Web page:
Use of Emergency Medical Service Transport Among Patients With ST-Segment-Elevation Myocardial Infarction Findings From the National Cardiovascular Data Registry Acute Coronary Treatment Intervention Outcomes Network Registry-Get With the Guidelines

Duke Clinical Research Institute, Duke University Medical Center, 2400 Pratt St, Durham, NC 27705, USA.
Circulation (Impact Factor: 14.43). 06/2011; 124(2):154-63. DOI: 10.1161/CIRCULATIONAHA.110.002345
Source: PubMed


Activation of emergency medical services (EMS) is critical for the early triage and treatment of patients experiencing ST-segment-elevation myocardial infarction, yet data regarding EMS use and its association with subsequent clinical care are limited.
We performed an observational analysis of 37 634 ST-segment-elevation myocardial infarction patients treated at 372 US hospitals participating in the National Cardiovascular Data Registry Acute Coronary Treatment and Intervention Outcomes Network Registry-Get With the Guidelines between January 2007 and September 2009, and examined independent patient factors associated with EMS transportation versus patient self-transportation. We found that EMS transport was used in only 60% of ST-segment-elevation myocardial infarction patients. Older patients, those living farther from the hospital, and those with hemodynamic compromise were more likely to use EMS transport. In contrast, race, income, and education level did not appear to be associated with the mode of transport. Compared with self-transported patients, EMS-transported patients had significantly shorter delays in both symptom-onset-to-arrival time (median, 89 versus 120 minutes; P<0.0001) and door-to-reperfusion time (median door-to-balloon time, 63 versus 76 minutes; P<0.0001; median door-to-needle time, 23 versus 29 minutes; P<0.0001).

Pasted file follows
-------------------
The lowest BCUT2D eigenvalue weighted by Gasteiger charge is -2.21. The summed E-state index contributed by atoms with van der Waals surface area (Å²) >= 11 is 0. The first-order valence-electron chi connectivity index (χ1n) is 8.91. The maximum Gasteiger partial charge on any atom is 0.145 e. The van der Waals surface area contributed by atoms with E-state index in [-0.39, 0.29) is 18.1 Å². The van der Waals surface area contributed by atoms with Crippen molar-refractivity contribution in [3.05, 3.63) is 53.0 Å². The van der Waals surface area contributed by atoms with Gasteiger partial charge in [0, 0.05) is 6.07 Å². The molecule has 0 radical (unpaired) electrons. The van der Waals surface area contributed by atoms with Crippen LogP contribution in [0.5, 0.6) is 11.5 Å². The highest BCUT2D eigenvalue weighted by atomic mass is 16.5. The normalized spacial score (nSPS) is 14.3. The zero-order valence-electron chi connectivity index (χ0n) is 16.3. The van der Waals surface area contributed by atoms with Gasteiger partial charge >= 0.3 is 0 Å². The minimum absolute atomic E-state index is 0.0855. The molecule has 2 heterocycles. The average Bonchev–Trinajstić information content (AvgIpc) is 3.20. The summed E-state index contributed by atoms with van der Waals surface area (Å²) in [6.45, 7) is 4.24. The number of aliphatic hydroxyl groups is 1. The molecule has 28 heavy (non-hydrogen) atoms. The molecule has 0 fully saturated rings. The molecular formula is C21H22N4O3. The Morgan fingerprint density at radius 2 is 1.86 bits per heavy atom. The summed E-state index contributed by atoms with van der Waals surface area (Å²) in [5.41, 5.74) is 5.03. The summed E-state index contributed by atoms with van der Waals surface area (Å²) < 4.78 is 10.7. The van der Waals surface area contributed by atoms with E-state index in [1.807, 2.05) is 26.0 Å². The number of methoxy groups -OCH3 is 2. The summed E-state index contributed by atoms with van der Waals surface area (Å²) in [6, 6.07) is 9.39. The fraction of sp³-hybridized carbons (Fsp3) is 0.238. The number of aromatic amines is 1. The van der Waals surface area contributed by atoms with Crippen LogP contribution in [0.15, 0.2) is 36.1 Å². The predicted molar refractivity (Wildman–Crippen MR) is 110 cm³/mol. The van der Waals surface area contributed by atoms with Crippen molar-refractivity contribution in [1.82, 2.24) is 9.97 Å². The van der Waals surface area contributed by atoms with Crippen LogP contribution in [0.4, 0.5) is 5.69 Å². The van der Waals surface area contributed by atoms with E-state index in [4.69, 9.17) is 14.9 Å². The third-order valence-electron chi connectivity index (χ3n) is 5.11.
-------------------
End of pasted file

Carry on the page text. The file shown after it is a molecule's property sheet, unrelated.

Emergency medical services transportation to the hospital is underused among contemporary ST-segment-elevation myocardial infarction patients. Nevertheless, use of EMS transportation is associated with substantial reductions in ischemic time and treatment delays. Community education efforts are needed to improve the use of emergency transport as part of system-wide strategies to improve ST-segment-elevation myocardial infarction reperfusion care.

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    • "f EMS in the 2nd National Registry of Myocardial Infarction, which was conducted between June 1994 and March 1998 in the United States; this rate increased only to 60% a decade later as was documented in the National Cardiovascular Data Registry Acute Coronary Treatment and Intervention Outcomes Network Registry–Get With the Guidelines (2007–2009). 5 Nevertheless it is much higher than that demonstrated in our two registries. We also observed that the frequency of EMS utilization was similarly low in patients presenting with ST-segment elevation myocardial infarction (18%) and non-ST elevation ACS (17%). Moreover, the utilization of EMS was low among patients presenting with typical"
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